"But one of the things I’ve talked to the secretary of agriculture about: Why don’t you have the kids pay a dime, pay a nickel to instill in them that there is, in fact, no such thing as a free lunch? Or maybe sweep the floor of the cafeteria -- and yes, I understand that that would be an administrative problem, and I understand that it would probably lose you money," he said at a Jackson County Republican Party meeting. "But think what we would gain as a society in getting people -- getting the myth out of their head that there is such a thing as a free lunch."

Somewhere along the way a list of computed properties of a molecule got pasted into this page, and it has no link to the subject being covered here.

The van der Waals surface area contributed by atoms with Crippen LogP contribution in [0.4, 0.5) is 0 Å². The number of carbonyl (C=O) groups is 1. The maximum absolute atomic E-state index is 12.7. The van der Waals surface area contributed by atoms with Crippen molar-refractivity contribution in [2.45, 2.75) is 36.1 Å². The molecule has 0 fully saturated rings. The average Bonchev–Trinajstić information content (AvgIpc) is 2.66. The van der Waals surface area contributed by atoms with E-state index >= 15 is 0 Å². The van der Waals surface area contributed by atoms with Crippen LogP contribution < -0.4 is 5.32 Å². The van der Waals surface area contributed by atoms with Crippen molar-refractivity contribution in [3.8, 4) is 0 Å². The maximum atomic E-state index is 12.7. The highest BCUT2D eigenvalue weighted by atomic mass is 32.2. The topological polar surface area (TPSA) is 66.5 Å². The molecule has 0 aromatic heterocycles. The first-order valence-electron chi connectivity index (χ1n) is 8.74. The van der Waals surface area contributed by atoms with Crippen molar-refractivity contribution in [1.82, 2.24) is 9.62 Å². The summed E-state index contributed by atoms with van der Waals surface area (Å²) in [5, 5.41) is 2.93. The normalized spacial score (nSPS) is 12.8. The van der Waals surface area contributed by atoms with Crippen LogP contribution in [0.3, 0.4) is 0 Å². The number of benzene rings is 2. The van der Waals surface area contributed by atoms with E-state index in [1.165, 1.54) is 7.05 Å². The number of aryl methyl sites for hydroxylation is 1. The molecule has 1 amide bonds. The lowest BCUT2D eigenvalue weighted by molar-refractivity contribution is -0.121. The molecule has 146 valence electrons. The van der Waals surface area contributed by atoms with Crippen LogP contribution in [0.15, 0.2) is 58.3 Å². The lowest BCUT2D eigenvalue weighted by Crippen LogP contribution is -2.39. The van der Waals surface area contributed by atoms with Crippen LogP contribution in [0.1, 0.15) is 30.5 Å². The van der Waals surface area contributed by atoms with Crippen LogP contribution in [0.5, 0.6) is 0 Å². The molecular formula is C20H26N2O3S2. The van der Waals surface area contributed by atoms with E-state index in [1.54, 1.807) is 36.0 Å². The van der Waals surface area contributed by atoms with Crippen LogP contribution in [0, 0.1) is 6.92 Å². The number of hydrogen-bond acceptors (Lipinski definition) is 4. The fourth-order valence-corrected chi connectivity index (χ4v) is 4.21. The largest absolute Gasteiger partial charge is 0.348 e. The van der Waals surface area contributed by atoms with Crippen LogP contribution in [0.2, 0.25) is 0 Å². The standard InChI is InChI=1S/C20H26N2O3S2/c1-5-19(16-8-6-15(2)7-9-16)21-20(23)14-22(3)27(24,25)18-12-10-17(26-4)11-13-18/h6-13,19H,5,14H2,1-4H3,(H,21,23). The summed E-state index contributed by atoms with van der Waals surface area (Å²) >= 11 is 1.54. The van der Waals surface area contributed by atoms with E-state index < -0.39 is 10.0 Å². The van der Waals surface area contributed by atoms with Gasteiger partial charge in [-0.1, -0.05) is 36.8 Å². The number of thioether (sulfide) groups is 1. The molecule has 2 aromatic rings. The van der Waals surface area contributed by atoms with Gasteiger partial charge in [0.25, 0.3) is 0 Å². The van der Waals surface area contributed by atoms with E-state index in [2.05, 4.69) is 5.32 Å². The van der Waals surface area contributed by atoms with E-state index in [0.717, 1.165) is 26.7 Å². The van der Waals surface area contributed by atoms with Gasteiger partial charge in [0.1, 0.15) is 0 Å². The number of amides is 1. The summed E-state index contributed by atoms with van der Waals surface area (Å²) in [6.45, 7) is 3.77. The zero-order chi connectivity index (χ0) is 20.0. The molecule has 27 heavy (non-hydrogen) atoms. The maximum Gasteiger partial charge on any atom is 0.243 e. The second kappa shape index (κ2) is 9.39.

Kingston spokesman Chris Crawford told the Atlanta Journal-Constitution that the representative was "trying to have a productive conversation" about work ethic.
"It is sad that trying to have a productive conversation about instilling a strong work ethic in the next generation of Americans so quickly devolves into the usual name calling partisan hysteria," Crawford wrote in an email to the Journal-Constitution on Wednesday. "Having worked from a young age himself, Congressman Kingston understands the value of hard work and the important role it plays in shaping young people."